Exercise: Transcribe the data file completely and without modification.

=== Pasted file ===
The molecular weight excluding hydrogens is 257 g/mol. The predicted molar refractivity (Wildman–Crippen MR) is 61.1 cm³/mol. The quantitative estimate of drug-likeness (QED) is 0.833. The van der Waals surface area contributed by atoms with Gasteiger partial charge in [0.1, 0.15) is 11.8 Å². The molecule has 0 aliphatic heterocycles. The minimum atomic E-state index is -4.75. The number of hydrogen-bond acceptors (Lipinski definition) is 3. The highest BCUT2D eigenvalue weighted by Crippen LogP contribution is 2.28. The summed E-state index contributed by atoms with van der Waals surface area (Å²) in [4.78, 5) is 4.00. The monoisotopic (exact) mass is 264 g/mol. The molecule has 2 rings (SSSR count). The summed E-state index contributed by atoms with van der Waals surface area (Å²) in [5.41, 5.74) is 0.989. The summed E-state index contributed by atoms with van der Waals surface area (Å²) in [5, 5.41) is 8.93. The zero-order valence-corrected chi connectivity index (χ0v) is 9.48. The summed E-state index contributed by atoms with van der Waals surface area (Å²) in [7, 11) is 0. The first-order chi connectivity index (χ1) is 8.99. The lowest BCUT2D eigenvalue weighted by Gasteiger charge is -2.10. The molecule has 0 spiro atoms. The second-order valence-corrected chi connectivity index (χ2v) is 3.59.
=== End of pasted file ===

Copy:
The molecular weight excluding hydrogens is 257 g/mol. The predicted molar refractivity (Wildman–Crippen MR) is 61.1 cm³/mol. The quantitative estimate of drug-likeness (QED) is 0.833. The van der Waals surface area contributed by atoms with Gasteiger partial charge in [0.1, 0.15) is 11.8 Å². The molecule has 0 aliphatic heterocycles. The minimum atomic E-state index is -4.75. The number of hydrogen-bond acceptors (Lipinski definition) is 3. The highest BCUT2D eigenvalue weighted by Crippen LogP contribution is 2.28. The summed E-state index contributed by atoms with van der Waals surface area (Å²) in [4.78, 5) is 4.00. The monoisotopic (exact) mass is 264 g/mol. The molecule has 2 rings (SSSR count). The summed E-state index contributed by atoms with van der Waals surface area (Å²) in [5.41, 5.74) is 0.989. The summed E-state index contributed by atoms with van der Waals surface area (Å²) in [5, 5.41) is 8.93. The zero-order valence-corrected chi connectivity index (χ0v) is 9.48. The summed E-state index contributed by atoms with van der Waals surface area (Å²) in [7, 11) is 0. The first-order chi connectivity index (χ1) is 8.99. The lowest BCUT2D eigenvalue weighted by Gasteiger charge is -2.10. The molecule has 0 spiro atoms. The second-order valence-corrected chi connectivity index (χ2v) is 3.59.